In September 2009, the U.S. Navy and Air Force signed a classified memorandum to initiate an inter-service effort to develop a new operational concept called the AirSea Battle. It emulates the successful AirLand Battle operational concept developed by the U.S. Army in the early 1980s. Only general features of the new concept are publicly known, but its focus seems to be to counter growing challenges to U.S. military power projection in the western Pacific and Persian Gulf. In particular, North Korea; the People’s Republic of China, especially because of its rapidly developing anti-access/area-denial capabilities; and Iran are considered potential threats.1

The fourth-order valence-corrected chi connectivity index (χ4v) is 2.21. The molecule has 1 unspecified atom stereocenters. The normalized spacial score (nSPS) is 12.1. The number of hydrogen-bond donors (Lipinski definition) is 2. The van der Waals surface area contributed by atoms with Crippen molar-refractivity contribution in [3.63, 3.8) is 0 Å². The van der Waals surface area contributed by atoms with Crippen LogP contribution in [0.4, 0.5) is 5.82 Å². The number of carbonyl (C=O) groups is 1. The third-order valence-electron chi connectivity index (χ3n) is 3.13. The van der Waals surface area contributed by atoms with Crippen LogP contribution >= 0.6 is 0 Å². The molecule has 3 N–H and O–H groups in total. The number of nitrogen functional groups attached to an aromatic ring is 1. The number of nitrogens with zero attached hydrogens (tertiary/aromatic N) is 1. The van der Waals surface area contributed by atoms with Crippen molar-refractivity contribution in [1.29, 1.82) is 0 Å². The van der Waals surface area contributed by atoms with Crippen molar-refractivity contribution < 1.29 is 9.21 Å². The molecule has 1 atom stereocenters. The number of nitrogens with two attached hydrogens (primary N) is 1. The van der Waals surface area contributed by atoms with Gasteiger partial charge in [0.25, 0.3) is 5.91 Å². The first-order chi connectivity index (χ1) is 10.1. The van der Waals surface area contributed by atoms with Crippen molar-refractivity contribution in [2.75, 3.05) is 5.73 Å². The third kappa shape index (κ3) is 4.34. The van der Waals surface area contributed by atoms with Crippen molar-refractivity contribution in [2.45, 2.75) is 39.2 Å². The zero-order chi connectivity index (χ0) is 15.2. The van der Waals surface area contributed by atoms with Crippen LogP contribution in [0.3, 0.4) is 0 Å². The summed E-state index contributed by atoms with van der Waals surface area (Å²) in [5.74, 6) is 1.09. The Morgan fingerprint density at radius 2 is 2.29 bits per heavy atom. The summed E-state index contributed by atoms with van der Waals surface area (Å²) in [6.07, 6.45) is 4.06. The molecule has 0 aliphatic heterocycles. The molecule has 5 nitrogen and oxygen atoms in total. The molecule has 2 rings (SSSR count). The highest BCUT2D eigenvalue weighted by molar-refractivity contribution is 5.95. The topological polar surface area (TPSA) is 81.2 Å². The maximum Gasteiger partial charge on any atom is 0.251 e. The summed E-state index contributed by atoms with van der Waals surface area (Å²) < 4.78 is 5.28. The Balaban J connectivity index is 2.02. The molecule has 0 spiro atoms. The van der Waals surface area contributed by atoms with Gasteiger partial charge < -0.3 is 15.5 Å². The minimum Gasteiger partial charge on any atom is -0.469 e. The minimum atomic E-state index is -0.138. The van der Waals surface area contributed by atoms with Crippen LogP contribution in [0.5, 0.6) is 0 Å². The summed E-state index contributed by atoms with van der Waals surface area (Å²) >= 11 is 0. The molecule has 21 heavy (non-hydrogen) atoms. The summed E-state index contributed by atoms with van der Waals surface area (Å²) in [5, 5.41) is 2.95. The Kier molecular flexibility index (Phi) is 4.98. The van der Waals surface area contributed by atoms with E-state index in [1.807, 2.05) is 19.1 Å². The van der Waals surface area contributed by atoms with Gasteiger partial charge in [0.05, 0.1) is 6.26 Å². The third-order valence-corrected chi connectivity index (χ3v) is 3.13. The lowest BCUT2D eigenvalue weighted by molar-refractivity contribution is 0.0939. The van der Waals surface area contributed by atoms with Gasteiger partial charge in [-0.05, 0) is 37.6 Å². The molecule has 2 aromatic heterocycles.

AirSea Battle is described as “operational” but is more likely tactical, because Navy doctrine formally recognizes major operations only as a method of using naval forces in combat. And the Air Force focus is on planning and executing “air campaigns,” even though no single service can plan and conduct an entire campaign today. AirSea Battle more closely resembles a concept of operations than what is commonly understood as defining an operational concept.